When people have to undergo surgery, they may have concerns about the possibility of surgical errors. Mistakes that doctors make during surgery can result in serious injury to the patient, and in some severe cases, even death. This can be very worrisome for those who are anticipating an operation.
Generally speaking, surgical errors are relatively rare. However, even once is too often.
What surgical errors are
Surgical errors, which are also called "never events" because they should never occur, are mistakes that health care professionals make during a surgery. The most common types of surgical errors include leaving foreign objects in the patient's body, nerve damage as a result of incorrectly positioning the patient, mistakes made with anesthesia, and mistakes made in terms of operating on the wrong side or the wrong site on a patient's body.
How often they occur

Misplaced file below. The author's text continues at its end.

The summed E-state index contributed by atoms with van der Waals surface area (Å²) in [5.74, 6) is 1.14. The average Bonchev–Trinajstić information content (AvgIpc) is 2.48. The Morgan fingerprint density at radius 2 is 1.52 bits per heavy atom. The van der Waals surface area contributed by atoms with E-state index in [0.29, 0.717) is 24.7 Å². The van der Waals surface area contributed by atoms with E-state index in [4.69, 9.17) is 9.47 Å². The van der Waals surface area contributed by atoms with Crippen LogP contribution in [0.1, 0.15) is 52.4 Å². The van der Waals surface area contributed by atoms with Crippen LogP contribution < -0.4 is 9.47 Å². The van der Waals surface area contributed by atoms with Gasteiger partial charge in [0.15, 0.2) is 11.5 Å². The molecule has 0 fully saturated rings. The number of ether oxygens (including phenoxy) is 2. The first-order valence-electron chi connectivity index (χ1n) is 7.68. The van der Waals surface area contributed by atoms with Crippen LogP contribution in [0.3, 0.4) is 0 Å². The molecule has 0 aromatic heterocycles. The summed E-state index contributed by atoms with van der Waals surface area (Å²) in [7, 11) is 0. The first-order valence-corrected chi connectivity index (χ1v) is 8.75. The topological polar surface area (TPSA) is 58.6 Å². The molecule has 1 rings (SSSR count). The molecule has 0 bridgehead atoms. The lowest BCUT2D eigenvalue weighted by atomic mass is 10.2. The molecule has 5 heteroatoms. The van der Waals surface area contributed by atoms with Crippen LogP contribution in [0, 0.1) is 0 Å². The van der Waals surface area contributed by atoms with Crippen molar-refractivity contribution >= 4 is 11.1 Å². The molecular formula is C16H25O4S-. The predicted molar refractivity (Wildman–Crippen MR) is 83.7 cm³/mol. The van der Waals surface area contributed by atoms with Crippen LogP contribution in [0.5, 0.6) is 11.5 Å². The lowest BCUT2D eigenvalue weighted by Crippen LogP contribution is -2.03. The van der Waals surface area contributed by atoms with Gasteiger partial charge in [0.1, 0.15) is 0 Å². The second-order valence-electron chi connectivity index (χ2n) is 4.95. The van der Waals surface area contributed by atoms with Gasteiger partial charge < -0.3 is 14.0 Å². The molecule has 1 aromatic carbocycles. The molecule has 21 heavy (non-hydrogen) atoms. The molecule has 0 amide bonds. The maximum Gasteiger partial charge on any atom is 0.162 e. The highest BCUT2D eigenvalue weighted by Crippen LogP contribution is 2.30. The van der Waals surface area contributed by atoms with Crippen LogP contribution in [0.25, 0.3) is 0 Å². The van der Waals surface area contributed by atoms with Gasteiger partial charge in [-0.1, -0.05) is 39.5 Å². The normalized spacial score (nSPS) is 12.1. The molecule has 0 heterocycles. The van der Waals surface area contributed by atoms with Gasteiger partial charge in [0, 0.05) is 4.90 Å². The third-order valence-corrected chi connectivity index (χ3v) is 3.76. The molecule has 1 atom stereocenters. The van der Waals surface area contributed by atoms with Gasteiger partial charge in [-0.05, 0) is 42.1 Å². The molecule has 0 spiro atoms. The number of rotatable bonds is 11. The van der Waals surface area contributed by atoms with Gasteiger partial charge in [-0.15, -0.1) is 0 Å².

The Joint Commission Center for Transforming Healthcare reported that 40 wrong-side, wrong-patient and wrong-procedure errors occur each week. These particular surgical errors are in the top two most reported incidents to the Commission. In addition, one study estimated that surgeons commit never-event errors during surgery more than 4,000 times each year in the United States.
Why they occur
While many people may believe the mistakes occur solely at the hands of a surgeon, in truth, there are many different root causes that can lead to a mistake. Staff may rush because of a tight schedule, those involved in the procedure may not receive adequate briefing or the prep team may inadvertently remove the markings on the site while preparing the patient for the procedure. These types of issues and others indicate a problem with the underlying system rather than a single person.
When they lead to medical malpractice suits
To win any medical malpractice lawsuit, someone must prove that the health care professional(s) involved had a duty of care to the patient, he or she (or they) breached that duty, and as a direct result, the patient suffered harm. When these elements are present, a judge or jury is likely to award compensation to the victim or, in the case of wrongful death, his or her family members.